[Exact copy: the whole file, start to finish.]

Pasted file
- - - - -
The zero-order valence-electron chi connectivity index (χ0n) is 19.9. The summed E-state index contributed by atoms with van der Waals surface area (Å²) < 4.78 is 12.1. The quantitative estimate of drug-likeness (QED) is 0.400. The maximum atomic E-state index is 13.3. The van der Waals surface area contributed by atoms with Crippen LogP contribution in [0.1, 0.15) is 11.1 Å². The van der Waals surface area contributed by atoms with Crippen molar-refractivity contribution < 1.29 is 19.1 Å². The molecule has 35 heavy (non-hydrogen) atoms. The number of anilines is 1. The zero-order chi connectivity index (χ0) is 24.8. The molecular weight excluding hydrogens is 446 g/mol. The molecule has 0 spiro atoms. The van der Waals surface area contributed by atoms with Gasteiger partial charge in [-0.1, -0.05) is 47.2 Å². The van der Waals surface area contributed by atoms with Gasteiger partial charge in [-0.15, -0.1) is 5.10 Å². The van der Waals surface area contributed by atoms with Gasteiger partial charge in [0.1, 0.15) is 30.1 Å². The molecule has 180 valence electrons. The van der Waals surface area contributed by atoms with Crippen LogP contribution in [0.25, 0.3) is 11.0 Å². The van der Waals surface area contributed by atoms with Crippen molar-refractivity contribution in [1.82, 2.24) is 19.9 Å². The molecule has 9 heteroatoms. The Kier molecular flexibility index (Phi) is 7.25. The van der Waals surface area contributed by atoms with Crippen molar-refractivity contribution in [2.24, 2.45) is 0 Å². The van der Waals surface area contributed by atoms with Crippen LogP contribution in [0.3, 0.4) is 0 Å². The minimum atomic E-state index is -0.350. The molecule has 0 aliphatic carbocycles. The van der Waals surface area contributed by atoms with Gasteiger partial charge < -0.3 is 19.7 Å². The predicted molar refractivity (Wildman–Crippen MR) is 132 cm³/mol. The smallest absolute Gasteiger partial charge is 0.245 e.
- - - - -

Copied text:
The zero-order valence-electron chi connectivity index (χ0n) is 19.9. The summed E-state index contributed by atoms with van der Waals surface area (Å²) < 4.78 is 12.1. The quantitative estimate of drug-likeness (QED) is 0.400. The maximum atomic E-state index is 13.3. The van der Waals surface area contributed by atoms with Crippen LogP contribution in [0.1, 0.15) is 11.1 Å². The van der Waals surface area contributed by atoms with Crippen molar-refractivity contribution < 1.29 is 19.1 Å². The molecule has 35 heavy (non-hydrogen) atoms. The number of anilines is 1. The zero-order chi connectivity index (χ0) is 24.8. The molecular weight excluding hydrogens is 446 g/mol. The molecule has 0 spiro atoms. The van der Waals surface area contributed by atoms with Gasteiger partial charge in [-0.1, -0.05) is 47.2 Å². The van der Waals surface area contributed by atoms with Gasteiger partial charge in [-0.15, -0.1) is 5.10 Å². The van der Waals surface area contributed by atoms with Gasteiger partial charge in [0.1, 0.15) is 30.1 Å². The molecule has 180 valence electrons. The van der Waals surface area contributed by atoms with Crippen LogP contribution in [0.25, 0.3) is 11.0 Å². The van der Waals surface area contributed by atoms with Crippen molar-refractivity contribution in [1.82, 2.24) is 19.9 Å². The molecule has 9 heteroatoms. The Kier molecular flexibility index (Phi) is 7.25. The van der Waals surface area contributed by atoms with Crippen molar-refractivity contribution in [2.24, 2.45) is 0 Å². The van der Waals surface area contributed by atoms with Crippen LogP contribution in [0.3, 0.4) is 0 Å². The minimum atomic E-state index is -0.350. The molecule has 0 aliphatic carbocycles. The van der Waals surface area contributed by atoms with Gasteiger partial charge < -0.3 is 19.7 Å². The predicted molar refractivity (Wildman–Crippen MR) is 132 cm³/mol. The smallest absolute Gasteiger partial charge is 0.245 e.